There are a lot of places around almost identical to this one. I see older houses bought up, torn down, and almost as soon as the new framing is done, there is a for sale sign up. I watch them complete, and sit there. Price reduced to no avail. They are most often tasteless, character-less, and adorned in hideous colours. I have seen orange ones, blood red ones, manure coloured, etc. They all share the same blue-prints, and I have seen whole streets of identical, ugly, square boxes. These are the Vancouver Specials of the 2000's.

I'm thinking of having a new series on curb appeal - as often I can get to it - over the next while. Feel free to submit candidates.

NOTE: The sign is real, just altered - for my and your amusement, and to save embarrassment to the realtor. Why should I care about the realtor? I don't really, I'm just decent.

Tuesday, May 15, 2007

what does gas have to do with it?

Yesterday I talked about the price of gas, discretionary spending, the economy, and housing prices. The Sun must be reading here because today, they have a story about the gas prices, inflation, and real estate.

Inflation is here, no matter how well hidden. Fuel prices are going to bring this all down, forget about jobs, interest rates, etc. Everything costs more when fuel costs more. Everything.

Think about those who bought in the valley after carefully budgeting, and realizing that there is now $100/month extra (or more) in commuting costs. Oops. Food is up too. So is home heat (but that won't be fully realized until next winter). What does $200/month more do to that budget? Lots of macaroni, I'd wager. Those that stretched to buy may find it impossible to keep up.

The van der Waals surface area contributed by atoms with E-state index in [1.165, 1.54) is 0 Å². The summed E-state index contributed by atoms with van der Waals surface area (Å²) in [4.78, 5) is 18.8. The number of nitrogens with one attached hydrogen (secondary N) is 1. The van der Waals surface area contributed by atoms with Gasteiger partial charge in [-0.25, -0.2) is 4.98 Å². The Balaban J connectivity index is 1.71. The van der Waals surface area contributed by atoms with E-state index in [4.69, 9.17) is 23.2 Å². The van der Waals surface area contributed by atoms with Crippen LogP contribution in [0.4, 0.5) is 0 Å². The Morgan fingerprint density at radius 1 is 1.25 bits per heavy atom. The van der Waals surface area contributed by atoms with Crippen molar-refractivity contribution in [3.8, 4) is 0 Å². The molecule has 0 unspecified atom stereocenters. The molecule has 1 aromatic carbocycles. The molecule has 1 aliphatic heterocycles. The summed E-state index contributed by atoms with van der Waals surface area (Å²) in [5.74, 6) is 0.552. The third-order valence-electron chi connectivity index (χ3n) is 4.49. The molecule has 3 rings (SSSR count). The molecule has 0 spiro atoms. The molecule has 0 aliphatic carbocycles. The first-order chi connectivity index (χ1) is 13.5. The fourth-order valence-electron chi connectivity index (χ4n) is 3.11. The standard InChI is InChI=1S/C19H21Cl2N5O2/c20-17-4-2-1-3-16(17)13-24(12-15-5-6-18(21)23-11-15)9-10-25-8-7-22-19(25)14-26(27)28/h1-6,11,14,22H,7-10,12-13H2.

Are fuel prices perhaps going to be our "external factor" to change psychology? When inflation is finally admitted, interest rates will go up, employment will go down. The housing market will cool, and reverse.

Read the article (between the folksy lines), and make your own deduction. The summer driving season has not even arrived yet. Will gas be $1.50/L then? Sorry about yer tourism.

$5.85 an imperial gallon is a king's ransom

Pete McMartin, Vancouver Sun
Published: Tuesday, May 15, 2007

The bad news is, I am now spending $1.30 for a litre of gasoline.

The good news is, I am now spending $1.30 for a litre of gasoline.

How to square those two sentences?


I live in Delta, which, for some reason I really don't care to know, has the highest gasoline prices in the Lower Mainland, and therefore, quite possibly, in North America.